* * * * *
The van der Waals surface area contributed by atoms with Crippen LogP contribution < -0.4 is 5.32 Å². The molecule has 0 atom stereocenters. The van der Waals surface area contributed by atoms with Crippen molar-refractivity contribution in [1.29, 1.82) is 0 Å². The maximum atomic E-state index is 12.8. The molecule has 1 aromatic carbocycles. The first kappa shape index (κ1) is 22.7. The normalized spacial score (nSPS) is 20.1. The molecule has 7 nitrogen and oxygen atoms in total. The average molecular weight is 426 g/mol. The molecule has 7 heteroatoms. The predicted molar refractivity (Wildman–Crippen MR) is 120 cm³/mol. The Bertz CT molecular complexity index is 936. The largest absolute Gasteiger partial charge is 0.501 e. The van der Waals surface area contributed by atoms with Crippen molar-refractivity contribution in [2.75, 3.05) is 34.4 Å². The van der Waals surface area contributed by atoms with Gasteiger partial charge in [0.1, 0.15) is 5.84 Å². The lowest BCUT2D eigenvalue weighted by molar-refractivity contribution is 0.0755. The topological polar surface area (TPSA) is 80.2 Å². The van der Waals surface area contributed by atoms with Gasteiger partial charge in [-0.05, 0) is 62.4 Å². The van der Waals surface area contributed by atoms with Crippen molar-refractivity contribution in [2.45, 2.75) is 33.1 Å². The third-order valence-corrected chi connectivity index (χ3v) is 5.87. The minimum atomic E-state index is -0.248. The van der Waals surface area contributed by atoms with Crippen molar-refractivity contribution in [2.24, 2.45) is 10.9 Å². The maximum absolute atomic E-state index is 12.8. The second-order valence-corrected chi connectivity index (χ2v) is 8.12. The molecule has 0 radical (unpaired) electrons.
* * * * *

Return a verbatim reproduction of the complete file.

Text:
The van der Waals surface area contributed by atoms with Crippen LogP contribution < -0.4 is 5.32 Å². The molecule has 0 atom stereocenters. The van der Waals surface area contributed by atoms with Crippen molar-refractivity contribution in [1.29, 1.82) is 0 Å². The maximum atomic E-state index is 12.8. The molecule has 1 aromatic carbocycles. The first kappa shape index (κ1) is 22.7. The normalized spacial score (nSPS) is 20.1. The molecule has 7 nitrogen and oxygen atoms in total. The average molecular weight is 426 g/mol. The molecule has 7 heteroatoms. The predicted molar refractivity (Wildman–Crippen MR) is 120 cm³/mol. The Bertz CT molecular complexity index is 936. The largest absolute Gasteiger partial charge is 0.501 e. The van der Waals surface area contributed by atoms with Crippen molar-refractivity contribution in [2.75, 3.05) is 34.4 Å². The van der Waals surface area contributed by atoms with Gasteiger partial charge in [0.1, 0.15) is 5.84 Å². The lowest BCUT2D eigenvalue weighted by molar-refractivity contribution is 0.0755. The topological polar surface area (TPSA) is 80.2 Å². The van der Waals surface area contributed by atoms with Gasteiger partial charge in [-0.05, 0) is 62.4 Å². The van der Waals surface area contributed by atoms with Crippen molar-refractivity contribution in [2.45, 2.75) is 33.1 Å². The third-order valence-corrected chi connectivity index (χ3v) is 5.87. The minimum atomic E-state index is -0.248. The van der Waals surface area contributed by atoms with Crippen molar-refractivity contribution in [2.24, 2.45) is 10.9 Å². The maximum absolute atomic E-state index is 12.8. The second-order valence-corrected chi connectivity index (χ2v) is 8.12. The molecule has 0 radical (unpaired) electrons.